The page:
HILLSBORO, Ore. (HILLSBORO TRIBUNE) — SolarWorld Americas has released more specific information about just how many people it plans to lay off from its Hillsboro manufacturing plant.

And the numbers aren’t good.

In a letter to the state released late Thursday, SolarWorld announced that it plans to lay off between 500 and 711 employees at its Hillsboro facility, and possibly close its Hillsboro facility altogether. The layoffs will begin July 18.

“This notice is based on the best information available to us as of the date of this letter,” SolarWorld’s Human Resources Director Bettina Davis wrote in her letter to the state.

The letter, which was dated May 19, includes are breakdown of the layoffs, including more than 160 positions within the company, including its director of operations, director of human resources and nearly 390 production operators.

The letter was filed with the state under the Worker Adjustment and Retraining Notification Act, which requires companies to disclose major layoffs 60 days ahead of time.

Thursday’s letter comes amid turmoil for the solar panel manufacturer, after SolarWorld’s parent company, SolarWorld AG, filed for insolvency in Germany on May 10. SolarWorld Americas initially said that it would continue to operate ‘as usual’ but said last week that large layoffs would take place.

SolarWorld has said for years that its troubles have stemmed from Chinese trade abuses in U.S. markets.

The letter was released the same day that SolarWorld joined a trade complaint with the U.S. International Trade Commission hoping to impose sanctions on China for allegedly flooding the U.S. market with cheap products.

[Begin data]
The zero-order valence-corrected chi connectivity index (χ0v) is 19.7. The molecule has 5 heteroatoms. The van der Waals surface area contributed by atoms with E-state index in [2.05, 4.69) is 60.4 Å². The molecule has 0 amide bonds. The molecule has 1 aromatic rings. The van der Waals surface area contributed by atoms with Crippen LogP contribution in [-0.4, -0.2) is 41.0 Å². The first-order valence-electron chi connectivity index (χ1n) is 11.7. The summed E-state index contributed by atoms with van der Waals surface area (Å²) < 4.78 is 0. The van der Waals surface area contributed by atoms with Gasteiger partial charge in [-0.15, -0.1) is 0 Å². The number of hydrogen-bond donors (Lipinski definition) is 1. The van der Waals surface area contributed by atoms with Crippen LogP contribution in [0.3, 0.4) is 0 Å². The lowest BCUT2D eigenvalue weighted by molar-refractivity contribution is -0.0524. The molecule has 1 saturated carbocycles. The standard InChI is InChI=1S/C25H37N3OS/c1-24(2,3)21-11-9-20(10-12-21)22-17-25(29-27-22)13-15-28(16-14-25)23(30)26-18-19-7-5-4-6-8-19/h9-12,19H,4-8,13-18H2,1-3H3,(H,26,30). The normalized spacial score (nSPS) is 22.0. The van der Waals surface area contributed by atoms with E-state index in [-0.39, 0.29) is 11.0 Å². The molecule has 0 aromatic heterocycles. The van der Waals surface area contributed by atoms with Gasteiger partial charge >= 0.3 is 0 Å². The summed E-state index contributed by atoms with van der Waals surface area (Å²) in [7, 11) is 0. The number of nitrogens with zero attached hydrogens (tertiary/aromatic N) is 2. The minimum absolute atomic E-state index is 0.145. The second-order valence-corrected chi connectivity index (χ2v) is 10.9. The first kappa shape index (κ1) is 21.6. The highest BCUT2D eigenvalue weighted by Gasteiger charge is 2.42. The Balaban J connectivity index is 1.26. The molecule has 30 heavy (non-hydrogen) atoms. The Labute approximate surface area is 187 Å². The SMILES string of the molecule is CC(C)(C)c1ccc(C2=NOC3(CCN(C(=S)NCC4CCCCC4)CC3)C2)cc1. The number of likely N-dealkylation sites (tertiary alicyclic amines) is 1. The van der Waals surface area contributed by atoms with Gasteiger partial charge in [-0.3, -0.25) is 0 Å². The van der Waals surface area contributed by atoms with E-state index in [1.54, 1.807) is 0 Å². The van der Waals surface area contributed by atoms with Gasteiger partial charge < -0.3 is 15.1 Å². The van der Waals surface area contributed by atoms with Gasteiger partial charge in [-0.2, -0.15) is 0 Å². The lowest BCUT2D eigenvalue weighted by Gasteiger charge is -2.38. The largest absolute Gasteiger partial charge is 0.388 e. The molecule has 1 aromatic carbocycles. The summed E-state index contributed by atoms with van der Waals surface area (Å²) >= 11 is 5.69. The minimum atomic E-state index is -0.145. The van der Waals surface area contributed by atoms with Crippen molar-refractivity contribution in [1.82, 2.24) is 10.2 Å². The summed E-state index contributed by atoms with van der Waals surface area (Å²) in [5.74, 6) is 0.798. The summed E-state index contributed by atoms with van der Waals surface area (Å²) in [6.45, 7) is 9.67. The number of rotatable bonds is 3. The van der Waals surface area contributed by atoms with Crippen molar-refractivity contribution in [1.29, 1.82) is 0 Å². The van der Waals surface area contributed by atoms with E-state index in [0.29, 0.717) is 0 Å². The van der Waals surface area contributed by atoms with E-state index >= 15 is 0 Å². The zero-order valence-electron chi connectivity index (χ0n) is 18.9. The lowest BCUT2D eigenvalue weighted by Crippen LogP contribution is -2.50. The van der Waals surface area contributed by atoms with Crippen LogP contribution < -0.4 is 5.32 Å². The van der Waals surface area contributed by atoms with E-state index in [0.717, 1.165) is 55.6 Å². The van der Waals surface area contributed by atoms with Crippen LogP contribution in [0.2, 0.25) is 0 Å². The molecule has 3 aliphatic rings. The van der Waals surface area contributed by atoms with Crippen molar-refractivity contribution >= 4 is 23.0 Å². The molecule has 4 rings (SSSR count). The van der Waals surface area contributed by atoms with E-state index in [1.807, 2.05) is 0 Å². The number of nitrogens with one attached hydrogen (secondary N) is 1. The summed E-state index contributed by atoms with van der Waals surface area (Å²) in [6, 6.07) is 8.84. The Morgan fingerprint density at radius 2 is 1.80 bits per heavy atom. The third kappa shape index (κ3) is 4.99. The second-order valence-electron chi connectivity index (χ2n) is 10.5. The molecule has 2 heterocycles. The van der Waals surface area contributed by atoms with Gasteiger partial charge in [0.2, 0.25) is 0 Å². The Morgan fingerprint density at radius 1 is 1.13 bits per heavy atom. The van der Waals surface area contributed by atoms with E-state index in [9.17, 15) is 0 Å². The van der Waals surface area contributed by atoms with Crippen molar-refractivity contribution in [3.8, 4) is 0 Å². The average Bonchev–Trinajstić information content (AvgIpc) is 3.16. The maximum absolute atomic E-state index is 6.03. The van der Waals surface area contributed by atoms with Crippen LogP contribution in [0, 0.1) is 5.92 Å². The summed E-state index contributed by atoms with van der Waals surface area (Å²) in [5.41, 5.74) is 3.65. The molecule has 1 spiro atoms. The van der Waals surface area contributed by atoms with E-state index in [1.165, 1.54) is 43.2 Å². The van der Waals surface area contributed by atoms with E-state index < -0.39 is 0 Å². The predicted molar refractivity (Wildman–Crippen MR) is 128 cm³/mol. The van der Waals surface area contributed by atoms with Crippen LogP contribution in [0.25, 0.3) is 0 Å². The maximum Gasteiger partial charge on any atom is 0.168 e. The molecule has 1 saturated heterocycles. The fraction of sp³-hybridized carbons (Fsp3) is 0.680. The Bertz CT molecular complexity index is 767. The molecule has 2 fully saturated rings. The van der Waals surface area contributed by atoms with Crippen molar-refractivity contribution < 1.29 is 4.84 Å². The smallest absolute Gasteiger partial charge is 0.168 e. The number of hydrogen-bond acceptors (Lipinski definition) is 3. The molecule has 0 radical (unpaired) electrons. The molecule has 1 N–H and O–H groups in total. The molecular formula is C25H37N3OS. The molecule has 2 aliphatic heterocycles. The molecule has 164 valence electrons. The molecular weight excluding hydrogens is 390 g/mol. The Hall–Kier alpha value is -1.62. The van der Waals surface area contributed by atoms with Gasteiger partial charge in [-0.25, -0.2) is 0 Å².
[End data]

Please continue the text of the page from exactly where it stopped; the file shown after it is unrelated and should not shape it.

The case was filed last month by Georgia-based SolarWorld competitor Suniva, which filed for bankruptcy this year. A decision in that case isn’t expected for several months.

SolarWorld moved to its Hillsboro facility, located at 25300 Evergreen Road, in 2008, becoming the largest solar-wafer factory in the United States. The company expanded its Hillsboro staff, bursting to more than 1,000 employees.

SolarWorld and China have had a bitter relationship for years. In 2011, the company announced that it was preparing a U.S. trade complaint, arguing that Chinese competitors were flooding the market with cheap solar panels, cutting into the company’s market.

Then-President Barack Obama called Chinese trade practices “questionable” and said that the U.S. would be more aggressive with enforcing trade laws.

“We have filed actions against [the Chinese] when we see these kinds of dumping activities, and we’re going to look very carefully at this stuff and potentially bring actions if we find that the basic rules of the road have been violated,” Obama told KGW NewsChannel 8 in 2011.

The International Trade Commission agreed that Chinese trade practices were harming U.S. manufacturers, and the Obama administration called for 250 percent tariffs on Chinese solar panels.

SolarWorld cut 10 percent of its employee’s across the globe in 2012, blaming the move on Chinese trade practices.

In 2014, the U.S. Department of Justice filed criminal charges against five Chinese government officials after they allegedly hacked into SolarWorld’s computers and stole emails and files from company executives.

SolarWorld has said that the computers were hacked a dozen times. The emails contained information about the company’s finances, production capabilities, cost structure and strategices, according to the company.

SolarWorld spokesman Ben Santarris said that all of the executives hacked were involved in the 2011 case.

“The SolarWorld personnel who were targeted by the cyberspying all had the common denominator that they were associated in some way with the trade cases,” Santarris said at the time. “And it happened in the middle of the trade cases.”The Hillsboro Tribune is a KOIN media partner.